The coat really is in exquisite condition for it’s age. It most certainly dates to the earlier part of the 1930s and is an interesting weave- the fabric feels like mohair and it’s woven into a corduroy like design with a nap. I am completely amazed that I can find NO moth holes in it- it looks like it was rarely worn- so I knew it had to come home with me. I found this at an estate of a family who moved to California in the 1950s- apparently they owned a restaurant out here and were interested in all sorts of medical quack type things- I believe the man was a doctor. Kind of a bit of fun history of the lives of the past owners.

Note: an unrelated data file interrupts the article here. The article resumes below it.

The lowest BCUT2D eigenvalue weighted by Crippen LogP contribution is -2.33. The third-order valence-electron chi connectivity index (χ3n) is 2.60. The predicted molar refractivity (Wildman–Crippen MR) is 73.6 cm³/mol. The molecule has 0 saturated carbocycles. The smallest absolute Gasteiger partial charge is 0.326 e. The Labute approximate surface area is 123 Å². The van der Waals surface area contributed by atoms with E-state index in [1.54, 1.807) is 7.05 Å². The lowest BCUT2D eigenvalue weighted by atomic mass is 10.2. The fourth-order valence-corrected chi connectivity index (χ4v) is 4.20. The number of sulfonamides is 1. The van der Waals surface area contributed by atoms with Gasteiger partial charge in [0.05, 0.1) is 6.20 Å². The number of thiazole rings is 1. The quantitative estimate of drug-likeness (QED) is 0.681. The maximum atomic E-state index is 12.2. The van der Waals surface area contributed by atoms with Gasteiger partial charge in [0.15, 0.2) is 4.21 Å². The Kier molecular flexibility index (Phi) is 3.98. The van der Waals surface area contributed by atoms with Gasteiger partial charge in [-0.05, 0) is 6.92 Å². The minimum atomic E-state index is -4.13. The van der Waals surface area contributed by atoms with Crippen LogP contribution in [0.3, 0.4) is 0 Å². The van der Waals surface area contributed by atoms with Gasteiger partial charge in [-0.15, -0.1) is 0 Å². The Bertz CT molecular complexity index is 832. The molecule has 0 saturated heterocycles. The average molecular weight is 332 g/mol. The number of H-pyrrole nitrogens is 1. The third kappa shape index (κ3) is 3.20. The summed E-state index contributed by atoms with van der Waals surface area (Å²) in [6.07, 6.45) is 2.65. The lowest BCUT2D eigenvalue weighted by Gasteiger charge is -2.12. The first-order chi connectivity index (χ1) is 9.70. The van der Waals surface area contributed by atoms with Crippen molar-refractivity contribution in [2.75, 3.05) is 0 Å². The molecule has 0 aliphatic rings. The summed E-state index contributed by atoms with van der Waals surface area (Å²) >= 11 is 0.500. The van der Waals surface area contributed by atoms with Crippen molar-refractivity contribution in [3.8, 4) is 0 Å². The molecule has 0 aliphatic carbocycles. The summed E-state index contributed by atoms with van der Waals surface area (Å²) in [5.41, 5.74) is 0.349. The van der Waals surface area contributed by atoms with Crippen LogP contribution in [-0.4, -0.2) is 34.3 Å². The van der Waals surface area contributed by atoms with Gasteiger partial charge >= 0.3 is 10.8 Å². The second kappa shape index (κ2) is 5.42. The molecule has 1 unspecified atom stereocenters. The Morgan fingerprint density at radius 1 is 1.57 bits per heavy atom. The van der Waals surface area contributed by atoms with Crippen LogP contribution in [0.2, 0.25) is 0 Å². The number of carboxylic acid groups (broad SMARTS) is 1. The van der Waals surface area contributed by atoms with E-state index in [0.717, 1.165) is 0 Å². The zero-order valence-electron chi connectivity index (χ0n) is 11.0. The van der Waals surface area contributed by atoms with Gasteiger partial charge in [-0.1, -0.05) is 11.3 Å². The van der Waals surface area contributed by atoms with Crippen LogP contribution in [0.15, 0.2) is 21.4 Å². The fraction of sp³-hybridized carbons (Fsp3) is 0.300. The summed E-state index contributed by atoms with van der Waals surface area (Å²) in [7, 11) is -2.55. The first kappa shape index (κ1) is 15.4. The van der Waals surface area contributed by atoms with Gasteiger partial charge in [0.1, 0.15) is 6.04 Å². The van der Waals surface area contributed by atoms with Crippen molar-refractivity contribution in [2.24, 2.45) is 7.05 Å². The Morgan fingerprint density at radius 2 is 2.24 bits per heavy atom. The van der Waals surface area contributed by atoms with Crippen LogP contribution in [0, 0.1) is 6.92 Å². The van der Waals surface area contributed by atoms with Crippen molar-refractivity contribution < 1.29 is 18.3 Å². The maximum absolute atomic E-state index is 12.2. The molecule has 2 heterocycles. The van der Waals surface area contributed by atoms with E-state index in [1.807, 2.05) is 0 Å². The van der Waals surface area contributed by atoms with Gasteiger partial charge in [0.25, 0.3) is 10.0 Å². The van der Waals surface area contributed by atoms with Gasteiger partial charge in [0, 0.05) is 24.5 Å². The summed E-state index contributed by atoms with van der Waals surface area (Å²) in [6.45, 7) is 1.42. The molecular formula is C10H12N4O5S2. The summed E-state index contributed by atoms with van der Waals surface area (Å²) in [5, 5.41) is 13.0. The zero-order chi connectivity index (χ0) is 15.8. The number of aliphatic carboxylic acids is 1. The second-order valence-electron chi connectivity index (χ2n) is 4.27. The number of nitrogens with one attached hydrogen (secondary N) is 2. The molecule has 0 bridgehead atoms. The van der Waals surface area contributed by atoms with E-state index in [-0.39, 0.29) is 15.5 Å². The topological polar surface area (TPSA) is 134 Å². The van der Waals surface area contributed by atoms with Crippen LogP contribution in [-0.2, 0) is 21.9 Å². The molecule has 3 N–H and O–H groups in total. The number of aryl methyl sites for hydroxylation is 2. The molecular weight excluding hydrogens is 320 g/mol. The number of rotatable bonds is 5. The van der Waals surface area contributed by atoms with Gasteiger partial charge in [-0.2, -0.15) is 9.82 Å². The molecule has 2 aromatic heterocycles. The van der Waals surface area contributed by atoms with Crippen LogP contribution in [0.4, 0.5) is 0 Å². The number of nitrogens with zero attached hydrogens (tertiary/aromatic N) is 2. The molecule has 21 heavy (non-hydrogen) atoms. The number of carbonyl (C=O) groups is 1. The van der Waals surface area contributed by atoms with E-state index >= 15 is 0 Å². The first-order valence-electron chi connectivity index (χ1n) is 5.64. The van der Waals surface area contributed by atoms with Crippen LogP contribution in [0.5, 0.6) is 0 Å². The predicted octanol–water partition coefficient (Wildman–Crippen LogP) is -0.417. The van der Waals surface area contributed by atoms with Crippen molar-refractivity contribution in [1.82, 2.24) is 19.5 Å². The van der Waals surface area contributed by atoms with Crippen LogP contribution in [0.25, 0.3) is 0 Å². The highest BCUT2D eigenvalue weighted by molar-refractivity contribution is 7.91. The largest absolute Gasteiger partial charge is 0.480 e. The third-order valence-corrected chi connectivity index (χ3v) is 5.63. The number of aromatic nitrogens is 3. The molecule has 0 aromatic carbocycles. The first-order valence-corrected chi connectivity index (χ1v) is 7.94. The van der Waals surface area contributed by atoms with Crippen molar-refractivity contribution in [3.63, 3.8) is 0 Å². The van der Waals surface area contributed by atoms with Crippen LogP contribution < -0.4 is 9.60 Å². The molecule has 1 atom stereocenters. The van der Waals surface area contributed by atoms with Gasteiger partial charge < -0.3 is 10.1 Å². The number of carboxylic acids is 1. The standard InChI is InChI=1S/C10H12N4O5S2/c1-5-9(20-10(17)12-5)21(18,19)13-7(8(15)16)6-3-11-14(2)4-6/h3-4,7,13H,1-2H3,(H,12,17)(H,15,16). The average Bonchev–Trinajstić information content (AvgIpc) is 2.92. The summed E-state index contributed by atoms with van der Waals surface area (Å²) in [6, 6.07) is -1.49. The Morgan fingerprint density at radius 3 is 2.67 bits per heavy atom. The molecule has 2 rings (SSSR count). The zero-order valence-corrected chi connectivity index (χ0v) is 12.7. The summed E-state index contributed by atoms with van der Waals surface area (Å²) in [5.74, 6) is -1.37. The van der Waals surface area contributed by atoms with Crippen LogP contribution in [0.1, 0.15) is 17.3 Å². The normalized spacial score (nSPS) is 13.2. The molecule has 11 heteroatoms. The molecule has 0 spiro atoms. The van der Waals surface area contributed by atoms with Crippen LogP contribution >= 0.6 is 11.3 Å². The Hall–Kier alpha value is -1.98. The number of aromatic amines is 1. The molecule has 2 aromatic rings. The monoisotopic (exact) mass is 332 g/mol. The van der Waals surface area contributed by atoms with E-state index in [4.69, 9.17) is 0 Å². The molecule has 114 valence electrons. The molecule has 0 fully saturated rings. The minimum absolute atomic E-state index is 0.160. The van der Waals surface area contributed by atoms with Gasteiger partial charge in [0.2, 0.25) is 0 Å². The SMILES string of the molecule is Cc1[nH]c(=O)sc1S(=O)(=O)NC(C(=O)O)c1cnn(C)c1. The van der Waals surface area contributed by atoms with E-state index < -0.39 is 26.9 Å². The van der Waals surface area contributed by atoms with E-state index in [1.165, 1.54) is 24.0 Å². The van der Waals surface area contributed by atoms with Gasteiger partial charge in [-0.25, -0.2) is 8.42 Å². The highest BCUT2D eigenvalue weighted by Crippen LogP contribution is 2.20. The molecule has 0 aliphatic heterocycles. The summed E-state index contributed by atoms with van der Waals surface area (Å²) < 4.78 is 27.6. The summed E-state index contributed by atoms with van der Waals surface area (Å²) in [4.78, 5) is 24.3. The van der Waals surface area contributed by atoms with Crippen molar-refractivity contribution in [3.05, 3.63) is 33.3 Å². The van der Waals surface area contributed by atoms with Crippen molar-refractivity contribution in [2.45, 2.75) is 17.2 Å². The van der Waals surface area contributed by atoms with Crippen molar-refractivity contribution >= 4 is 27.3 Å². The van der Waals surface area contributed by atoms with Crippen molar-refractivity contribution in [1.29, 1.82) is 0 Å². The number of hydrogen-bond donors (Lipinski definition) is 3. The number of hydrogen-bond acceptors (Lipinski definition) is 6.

Without a doubt my favorite part is the convertible collar. It can hook and eye to one side and button on the other to be snug at the neck, leave part of the collar close around the neck and let the other flap hang down, or leave both flaps open. So fun! And it was very cleverly designed so that the buttons fasten between the join of the fur and the wool- both are finished independently so there’s a slit for the button to pass through.
The construction of the side back pieces are interesting- with a seam line going across the piece near the waist that meets the side dart from the front coat to make a bit of a deco style interest. The inside of the coat fastens as is normal for a lot of 1930s coats- with ties made from the lining fabric that loop through a little wool loop attached to the coat. You could tie it snugly or a little loosely- whichever hung best. I also love the plaid lining! It feels like a taffeta. Very pretty!